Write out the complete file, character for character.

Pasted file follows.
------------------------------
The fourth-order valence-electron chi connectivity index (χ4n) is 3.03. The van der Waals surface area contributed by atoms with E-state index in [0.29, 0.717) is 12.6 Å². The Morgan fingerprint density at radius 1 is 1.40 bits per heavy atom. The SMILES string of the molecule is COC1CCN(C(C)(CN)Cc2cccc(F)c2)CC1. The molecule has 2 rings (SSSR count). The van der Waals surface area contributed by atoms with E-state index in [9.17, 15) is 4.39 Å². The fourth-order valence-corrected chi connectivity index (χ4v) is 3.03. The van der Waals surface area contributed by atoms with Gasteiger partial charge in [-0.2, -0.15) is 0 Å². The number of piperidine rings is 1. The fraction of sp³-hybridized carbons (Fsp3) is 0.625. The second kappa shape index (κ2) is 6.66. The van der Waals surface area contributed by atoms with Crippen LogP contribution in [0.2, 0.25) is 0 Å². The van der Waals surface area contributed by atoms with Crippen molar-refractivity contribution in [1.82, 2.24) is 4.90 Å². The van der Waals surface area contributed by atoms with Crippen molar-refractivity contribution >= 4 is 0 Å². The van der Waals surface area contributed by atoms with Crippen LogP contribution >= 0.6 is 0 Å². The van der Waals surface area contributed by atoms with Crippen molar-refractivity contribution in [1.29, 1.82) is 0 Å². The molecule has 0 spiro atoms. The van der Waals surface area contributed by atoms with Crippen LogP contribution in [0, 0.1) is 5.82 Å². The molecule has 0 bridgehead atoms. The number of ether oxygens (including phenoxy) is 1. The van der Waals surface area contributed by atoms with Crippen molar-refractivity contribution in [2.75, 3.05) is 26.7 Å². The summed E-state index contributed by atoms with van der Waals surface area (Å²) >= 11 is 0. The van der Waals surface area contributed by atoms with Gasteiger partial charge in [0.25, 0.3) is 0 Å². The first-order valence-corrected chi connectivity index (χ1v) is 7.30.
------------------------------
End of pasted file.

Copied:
The fourth-order valence-electron chi connectivity index (χ4n) is 3.03. The van der Waals surface area contributed by atoms with E-state index in [0.29, 0.717) is 12.6 Å². The Morgan fingerprint density at radius 1 is 1.40 bits per heavy atom. The SMILES string of the molecule is COC1CCN(C(C)(CN)Cc2cccc(F)c2)CC1. The molecule has 2 rings (SSSR count). The van der Waals surface area contributed by atoms with E-state index in [9.17, 15) is 4.39 Å². The fourth-order valence-corrected chi connectivity index (χ4v) is 3.03. The van der Waals surface area contributed by atoms with Gasteiger partial charge in [-0.2, -0.15) is 0 Å². The number of piperidine rings is 1. The fraction of sp³-hybridized carbons (Fsp3) is 0.625. The second kappa shape index (κ2) is 6.66. The van der Waals surface area contributed by atoms with Crippen LogP contribution in [0.2, 0.25) is 0 Å². The van der Waals surface area contributed by atoms with Crippen molar-refractivity contribution in [1.82, 2.24) is 4.90 Å². The van der Waals surface area contributed by atoms with Crippen molar-refractivity contribution >= 4 is 0 Å². The van der Waals surface area contributed by atoms with Crippen LogP contribution >= 0.6 is 0 Å². The van der Waals surface area contributed by atoms with Crippen molar-refractivity contribution in [1.29, 1.82) is 0 Å². The molecule has 0 spiro atoms. The van der Waals surface area contributed by atoms with Crippen LogP contribution in [0, 0.1) is 5.82 Å². The molecule has 0 bridgehead atoms. The number of ether oxygens (including phenoxy) is 1. The van der Waals surface area contributed by atoms with Crippen molar-refractivity contribution in [2.75, 3.05) is 26.7 Å². The summed E-state index contributed by atoms with van der Waals surface area (Å²) >= 11 is 0. The van der Waals surface area contributed by atoms with Gasteiger partial charge in [0.25, 0.3) is 0 Å². The first-order valence-corrected chi connectivity index (χ1v) is 7.30.